Australia will fall short of its Paris carbon reduction targets signed under Tony Abbott unless it lifts its renewable energy production to levels higher even than Labor’s plan for 50 per cent green energy reliance by 2030.
The first assessment by the Australia Institute’s new Climate and Energy Program, to be released on Monday, has found that unless a higher burden is placed on the more expensive process of carbon reductions in other sectors – agriculture, transport and manufacturing – then the electricity generation sector will need to aim for a renewable energy target of at least 66 per cent by 2030, and possibly as high as 75 per cent.
That is, a power generation sector where the fossil fuel component is reduced to perhaps a quarter of the size it is now.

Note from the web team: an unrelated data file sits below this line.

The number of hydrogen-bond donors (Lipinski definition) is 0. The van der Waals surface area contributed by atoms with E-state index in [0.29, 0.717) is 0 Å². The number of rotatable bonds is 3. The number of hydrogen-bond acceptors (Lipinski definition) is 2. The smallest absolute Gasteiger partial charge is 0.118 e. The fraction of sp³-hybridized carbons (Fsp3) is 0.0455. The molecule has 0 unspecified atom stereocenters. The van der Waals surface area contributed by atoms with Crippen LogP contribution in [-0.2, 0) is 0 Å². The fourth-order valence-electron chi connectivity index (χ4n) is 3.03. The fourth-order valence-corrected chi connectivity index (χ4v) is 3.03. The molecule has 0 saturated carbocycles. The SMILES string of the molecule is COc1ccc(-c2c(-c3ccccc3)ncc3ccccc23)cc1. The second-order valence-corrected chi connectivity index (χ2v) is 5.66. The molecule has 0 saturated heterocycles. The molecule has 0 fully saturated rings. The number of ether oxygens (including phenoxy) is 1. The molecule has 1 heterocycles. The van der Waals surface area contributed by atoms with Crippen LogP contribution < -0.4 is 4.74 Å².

Power generation currently accounts for 35 per cent of total emissions, which is twice as much as the next biggest contributor, fuel combustion and transport, at 18 per cent.
Industry produces 14 per cent and agriculture 13 per cent.
The current emissions reduction target, committed to in Paris while Mr Abbott was prime minister, is 26-28 per cent lower than the 2005 level – part of Australia’s contribution to a global effort to restrict the planet’s temperature increase this century to no more than 2 degrees Celsius.
The government is now wrestling with how to go about this after Chief Scientist Alan Finkel proposed a clean energy target which would lock in a 28 per cent reduction in energy-related emissions by 2030 through a four-pronged strategy emphasising energy security, reliability, affordability for households and business, and meeting Australia’s emissions targets.
Last week Mr Abbott indicated he would cross the floor in Parliament to stop…